You can restrict to subsets of the integers to get nice examples of structures that do not have unique factorization.
For example, take the set of all natural numbers, or integers it does not really matter, that are congruent to $1$ modulo $4$. This is a semigroup with identity under multiplication, and every element is the product of irreducible elements. However, factorizations into irreducible elements are not unique in an essential way. For example, you have:
$$21 \cdot 21 = 9 \cdot 49$$
and $9,21,49$ are irreducible in that structure as their divisors are $3$ modulo $4$.
This structure is sometimes called Hilbert semigroup as he used (it is said) this as instructional example. (Added: this is also mentioned in another answer that appeared while I was writing this.)
Another possibility would be to consider only the even integers (and $1$). Again you have a factorization into irreducible elements, but it is not unique;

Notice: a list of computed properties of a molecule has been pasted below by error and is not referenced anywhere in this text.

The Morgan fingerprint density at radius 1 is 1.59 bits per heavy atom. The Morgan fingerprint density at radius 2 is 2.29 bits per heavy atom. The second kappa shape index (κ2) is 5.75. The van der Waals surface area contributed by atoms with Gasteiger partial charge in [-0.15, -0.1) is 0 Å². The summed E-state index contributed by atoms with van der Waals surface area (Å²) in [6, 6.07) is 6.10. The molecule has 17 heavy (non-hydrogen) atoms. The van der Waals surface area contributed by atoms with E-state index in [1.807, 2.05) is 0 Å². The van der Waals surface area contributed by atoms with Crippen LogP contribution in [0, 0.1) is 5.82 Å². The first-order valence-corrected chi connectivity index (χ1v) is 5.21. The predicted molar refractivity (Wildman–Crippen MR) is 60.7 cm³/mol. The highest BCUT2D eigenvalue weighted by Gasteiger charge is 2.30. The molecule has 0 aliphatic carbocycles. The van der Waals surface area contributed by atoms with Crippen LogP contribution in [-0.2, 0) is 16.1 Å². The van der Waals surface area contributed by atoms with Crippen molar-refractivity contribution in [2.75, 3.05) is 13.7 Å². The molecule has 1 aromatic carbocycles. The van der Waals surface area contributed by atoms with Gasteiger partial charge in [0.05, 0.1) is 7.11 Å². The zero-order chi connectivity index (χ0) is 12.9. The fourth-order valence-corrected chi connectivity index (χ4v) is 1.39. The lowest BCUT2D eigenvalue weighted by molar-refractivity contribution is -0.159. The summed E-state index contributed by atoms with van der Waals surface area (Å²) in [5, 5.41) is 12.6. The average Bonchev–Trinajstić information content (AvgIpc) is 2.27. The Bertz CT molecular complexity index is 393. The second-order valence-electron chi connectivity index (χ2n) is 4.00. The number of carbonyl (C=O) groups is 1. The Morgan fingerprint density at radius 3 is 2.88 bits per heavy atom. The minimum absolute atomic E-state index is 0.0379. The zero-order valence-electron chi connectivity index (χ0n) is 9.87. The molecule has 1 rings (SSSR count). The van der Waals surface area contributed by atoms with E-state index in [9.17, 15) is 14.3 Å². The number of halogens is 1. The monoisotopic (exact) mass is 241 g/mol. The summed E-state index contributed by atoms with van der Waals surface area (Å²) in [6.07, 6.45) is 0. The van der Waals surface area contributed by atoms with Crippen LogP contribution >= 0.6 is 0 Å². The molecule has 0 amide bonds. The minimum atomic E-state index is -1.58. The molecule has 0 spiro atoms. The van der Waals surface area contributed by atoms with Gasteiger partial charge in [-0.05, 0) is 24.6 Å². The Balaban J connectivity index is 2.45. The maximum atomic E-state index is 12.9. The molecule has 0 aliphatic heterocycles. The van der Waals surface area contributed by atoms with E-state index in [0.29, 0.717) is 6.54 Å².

$$42 \cdot 2 = 6 \cdot 14$$
Still another one would be to consider all integers greater than $2$ (and $0$) in this case with addition as operation. The only two irreducible elements are $2$ and $3$ and one has non-unique factorizations:
$$2+2+2 = 3 + 3$$
The above is an example of a numerical semigroup.
If you do not like this is additive, you can instead consider polynomials that do not have a linear term.
I am not sure if this is relevant in your context, but if you want you could continue to use some of these examples in more advanced contexts. For instance, the Hilbert semigroup is contained in the (odd) natural numbers and that structure has unique factorization. This situation is analogous, in fact not just analogous but in a suitable sense littelraly the same, as one encounter when studying factorizations into ideals to restore unique factorization in algebraic number theory.